WASHINGTON, Sept. 30 (UPI) -- Stay-at-home mothers are more likely than others to be young, Hispanic and foreign-born, the U.S. Census Bureau found in it first survey of the category.
In a report issued Thursday, the bureau said there were 5.6 million stay-at-home moms in 2007 and almost 25 percent of all U.S. married-couple families had a mom who stayed at home.
"Stay-at-home" describes a parent -- male or female -- who stays home to care for children while a spouse is in the labor force, the bureau said.
Rose Kreider, family demographer with the Census Bureau, said the survey -- titled "America's Families and Living Arrangements: 2007" -- enables the bureau to study trends in "basic household and family composition."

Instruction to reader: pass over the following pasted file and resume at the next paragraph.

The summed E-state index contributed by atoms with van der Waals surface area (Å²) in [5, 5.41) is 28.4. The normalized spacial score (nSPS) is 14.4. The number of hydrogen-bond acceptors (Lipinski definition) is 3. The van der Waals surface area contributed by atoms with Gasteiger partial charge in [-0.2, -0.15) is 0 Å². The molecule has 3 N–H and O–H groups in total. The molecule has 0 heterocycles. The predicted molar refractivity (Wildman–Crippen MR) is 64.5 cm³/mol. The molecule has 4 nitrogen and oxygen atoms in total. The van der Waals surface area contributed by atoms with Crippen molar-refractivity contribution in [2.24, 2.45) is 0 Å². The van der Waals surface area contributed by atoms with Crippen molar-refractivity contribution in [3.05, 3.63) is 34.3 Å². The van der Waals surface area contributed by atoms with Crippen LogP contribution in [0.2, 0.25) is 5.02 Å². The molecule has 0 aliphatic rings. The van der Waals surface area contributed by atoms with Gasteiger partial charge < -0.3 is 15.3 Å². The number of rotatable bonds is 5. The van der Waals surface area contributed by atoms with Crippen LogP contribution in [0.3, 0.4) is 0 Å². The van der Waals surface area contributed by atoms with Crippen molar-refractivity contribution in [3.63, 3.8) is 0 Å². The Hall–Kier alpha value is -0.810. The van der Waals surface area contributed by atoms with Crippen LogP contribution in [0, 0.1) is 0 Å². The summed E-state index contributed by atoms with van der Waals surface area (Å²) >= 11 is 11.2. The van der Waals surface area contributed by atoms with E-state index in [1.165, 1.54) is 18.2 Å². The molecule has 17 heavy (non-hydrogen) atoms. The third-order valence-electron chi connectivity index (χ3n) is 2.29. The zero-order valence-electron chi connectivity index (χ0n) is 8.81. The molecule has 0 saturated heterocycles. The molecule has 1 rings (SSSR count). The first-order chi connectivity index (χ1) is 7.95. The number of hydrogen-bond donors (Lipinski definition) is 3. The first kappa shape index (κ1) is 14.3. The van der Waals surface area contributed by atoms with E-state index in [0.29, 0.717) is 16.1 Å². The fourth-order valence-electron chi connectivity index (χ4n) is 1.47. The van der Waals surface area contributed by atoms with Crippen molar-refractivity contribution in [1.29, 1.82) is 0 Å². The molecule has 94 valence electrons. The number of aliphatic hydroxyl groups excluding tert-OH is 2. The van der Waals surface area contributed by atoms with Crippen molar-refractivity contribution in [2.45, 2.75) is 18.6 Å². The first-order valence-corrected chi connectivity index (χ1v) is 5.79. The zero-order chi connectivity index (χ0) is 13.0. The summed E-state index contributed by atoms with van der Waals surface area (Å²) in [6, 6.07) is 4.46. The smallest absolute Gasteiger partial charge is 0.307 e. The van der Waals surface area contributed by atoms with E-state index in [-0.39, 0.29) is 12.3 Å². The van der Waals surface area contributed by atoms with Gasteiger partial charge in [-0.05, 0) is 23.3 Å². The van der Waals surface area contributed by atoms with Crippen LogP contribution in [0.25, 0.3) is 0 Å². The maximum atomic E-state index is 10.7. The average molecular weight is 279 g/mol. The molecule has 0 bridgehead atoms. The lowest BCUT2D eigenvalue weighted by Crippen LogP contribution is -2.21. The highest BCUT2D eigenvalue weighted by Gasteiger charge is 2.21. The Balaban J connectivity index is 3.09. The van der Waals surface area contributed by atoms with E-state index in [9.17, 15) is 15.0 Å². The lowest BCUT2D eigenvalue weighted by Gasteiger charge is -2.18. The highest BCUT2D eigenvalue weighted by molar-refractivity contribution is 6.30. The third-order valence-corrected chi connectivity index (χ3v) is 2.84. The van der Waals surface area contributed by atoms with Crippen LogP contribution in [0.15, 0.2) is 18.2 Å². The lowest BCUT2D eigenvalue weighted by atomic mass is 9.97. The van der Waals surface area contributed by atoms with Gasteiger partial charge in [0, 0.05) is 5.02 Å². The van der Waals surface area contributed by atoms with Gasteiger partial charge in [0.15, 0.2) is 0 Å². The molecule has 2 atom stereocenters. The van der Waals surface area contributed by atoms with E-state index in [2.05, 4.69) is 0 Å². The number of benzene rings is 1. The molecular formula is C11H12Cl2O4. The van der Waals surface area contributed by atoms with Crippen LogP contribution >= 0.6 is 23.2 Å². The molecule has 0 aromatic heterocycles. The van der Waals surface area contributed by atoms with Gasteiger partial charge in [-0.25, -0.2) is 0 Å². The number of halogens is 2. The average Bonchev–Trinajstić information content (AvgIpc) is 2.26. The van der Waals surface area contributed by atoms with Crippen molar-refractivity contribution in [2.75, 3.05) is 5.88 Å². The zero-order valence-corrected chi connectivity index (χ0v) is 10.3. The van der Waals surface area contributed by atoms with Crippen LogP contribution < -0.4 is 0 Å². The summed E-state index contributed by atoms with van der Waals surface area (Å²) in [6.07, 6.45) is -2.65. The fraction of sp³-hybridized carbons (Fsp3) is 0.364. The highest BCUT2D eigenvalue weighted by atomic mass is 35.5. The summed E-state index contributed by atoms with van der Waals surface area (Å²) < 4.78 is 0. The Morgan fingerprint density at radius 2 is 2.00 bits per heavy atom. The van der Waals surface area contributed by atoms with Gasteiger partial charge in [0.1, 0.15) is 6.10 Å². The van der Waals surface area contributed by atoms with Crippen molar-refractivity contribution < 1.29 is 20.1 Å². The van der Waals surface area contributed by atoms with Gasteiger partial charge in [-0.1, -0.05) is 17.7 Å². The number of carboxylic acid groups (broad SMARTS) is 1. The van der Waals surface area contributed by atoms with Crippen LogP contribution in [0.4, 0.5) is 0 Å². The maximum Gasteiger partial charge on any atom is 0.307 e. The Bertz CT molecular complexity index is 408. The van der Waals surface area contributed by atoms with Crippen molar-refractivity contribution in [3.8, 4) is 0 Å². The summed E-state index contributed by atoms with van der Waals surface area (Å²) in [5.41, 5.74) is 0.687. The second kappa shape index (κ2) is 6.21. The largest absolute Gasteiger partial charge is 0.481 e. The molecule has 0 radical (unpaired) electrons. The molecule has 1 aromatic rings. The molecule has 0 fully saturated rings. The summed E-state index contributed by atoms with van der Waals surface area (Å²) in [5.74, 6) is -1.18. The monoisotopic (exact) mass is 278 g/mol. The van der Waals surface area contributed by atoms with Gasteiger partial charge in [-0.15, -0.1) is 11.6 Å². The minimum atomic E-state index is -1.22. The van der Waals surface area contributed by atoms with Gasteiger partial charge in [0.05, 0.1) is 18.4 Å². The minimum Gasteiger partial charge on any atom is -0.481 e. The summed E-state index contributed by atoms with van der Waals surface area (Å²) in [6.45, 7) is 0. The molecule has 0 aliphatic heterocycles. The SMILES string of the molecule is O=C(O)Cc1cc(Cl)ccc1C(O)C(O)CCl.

Forty-four percent of stay-at-home mothers were under age 35, compared with 38 percent of mothers in the labor force who were under 35. Twenty-seven percent of stay-at-home mothers were Hispanic, compared with 16 percent of other mothers.
The report also found that the number of Americans who live alone rose from 17 percent in 1970 to 27 percent in 2007, and the average household size declined from 3.1 people 2.6 people during the period.